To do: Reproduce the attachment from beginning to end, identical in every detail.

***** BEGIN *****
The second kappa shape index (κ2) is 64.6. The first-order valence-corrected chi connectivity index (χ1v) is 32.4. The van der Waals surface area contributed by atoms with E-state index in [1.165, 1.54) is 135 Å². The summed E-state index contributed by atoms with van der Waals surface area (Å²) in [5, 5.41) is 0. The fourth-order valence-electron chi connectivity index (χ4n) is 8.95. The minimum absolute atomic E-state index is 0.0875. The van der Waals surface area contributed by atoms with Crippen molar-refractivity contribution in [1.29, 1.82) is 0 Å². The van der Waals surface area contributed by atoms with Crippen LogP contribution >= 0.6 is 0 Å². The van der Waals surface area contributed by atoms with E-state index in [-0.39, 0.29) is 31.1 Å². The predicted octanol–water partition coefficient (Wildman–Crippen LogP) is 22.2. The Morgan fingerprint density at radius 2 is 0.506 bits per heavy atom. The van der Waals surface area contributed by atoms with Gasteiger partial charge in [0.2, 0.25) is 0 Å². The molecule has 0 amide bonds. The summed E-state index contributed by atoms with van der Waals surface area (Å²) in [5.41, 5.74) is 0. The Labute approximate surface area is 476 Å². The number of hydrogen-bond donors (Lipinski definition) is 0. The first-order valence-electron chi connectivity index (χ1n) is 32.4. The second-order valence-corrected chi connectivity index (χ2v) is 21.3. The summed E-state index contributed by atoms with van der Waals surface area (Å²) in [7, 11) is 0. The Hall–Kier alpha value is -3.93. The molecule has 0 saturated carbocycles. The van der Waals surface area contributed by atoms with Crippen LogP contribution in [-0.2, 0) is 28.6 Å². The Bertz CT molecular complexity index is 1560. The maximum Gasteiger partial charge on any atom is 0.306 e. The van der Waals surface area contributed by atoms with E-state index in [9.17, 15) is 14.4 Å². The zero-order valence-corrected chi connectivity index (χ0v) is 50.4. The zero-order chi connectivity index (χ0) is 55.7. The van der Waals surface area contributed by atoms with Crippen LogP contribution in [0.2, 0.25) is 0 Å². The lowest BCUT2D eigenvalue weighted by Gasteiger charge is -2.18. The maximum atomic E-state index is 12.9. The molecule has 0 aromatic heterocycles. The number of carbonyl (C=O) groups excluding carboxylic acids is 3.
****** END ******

The second kappa shape index (κ2) is 64.6. The first-order valence-corrected chi connectivity index (χ1v) is 32.4. The van der Waals surface area contributed by atoms with E-state index in [1.165, 1.54) is 135 Å². The summed E-state index contributed by atoms with van der Waals surface area (Å²) in [5, 5.41) is 0. The fourth-order valence-electron chi connectivity index (χ4n) is 8.95. The minimum absolute atomic E-state index is 0.0875. The van der Waals surface area contributed by atoms with Crippen molar-refractivity contribution in [1.29, 1.82) is 0 Å². The van der Waals surface area contributed by atoms with Crippen LogP contribution >= 0.6 is 0 Å². The van der Waals surface area contributed by atoms with E-state index in [-0.39, 0.29) is 31.1 Å². The predicted octanol–water partition coefficient (Wildman–Crippen LogP) is 22.2. The Morgan fingerprint density at radius 2 is 0.506 bits per heavy atom. The van der Waals surface area contributed by atoms with Gasteiger partial charge in [0.2, 0.25) is 0 Å². The molecule has 0 amide bonds. The summed E-state index contributed by atoms with van der Waals surface area (Å²) in [5.41, 5.74) is 0. The Labute approximate surface area is 476 Å². The number of hydrogen-bond donors (Lipinski definition) is 0. The first-order valence-electron chi connectivity index (χ1n) is 32.4. The second-order valence-corrected chi connectivity index (χ2v) is 21.3. The summed E-state index contributed by atoms with van der Waals surface area (Å²) in [7, 11) is 0. The Hall–Kier alpha value is -3.93. The molecule has 0 saturated carbocycles. The van der Waals surface area contributed by atoms with Crippen LogP contribution in [-0.2, 0) is 28.6 Å². The Bertz CT molecular complexity index is 1560. The maximum Gasteiger partial charge on any atom is 0.306 e. The van der Waals surface area contributed by atoms with E-state index in [9.17, 15) is 14.4 Å². The zero-order valence-corrected chi connectivity index (χ0v) is 50.4. The zero-order chi connectivity index (χ0) is 55.7. The van der Waals surface area contributed by atoms with Crippen LogP contribution in [0.2, 0.25) is 0 Å². The lowest BCUT2D eigenvalue weighted by Gasteiger charge is -2.18. The maximum atomic E-state index is 12.9. The molecule has 0 aromatic heterocycles. The number of carbonyl (C=O) groups excluding carboxylic acids is 3.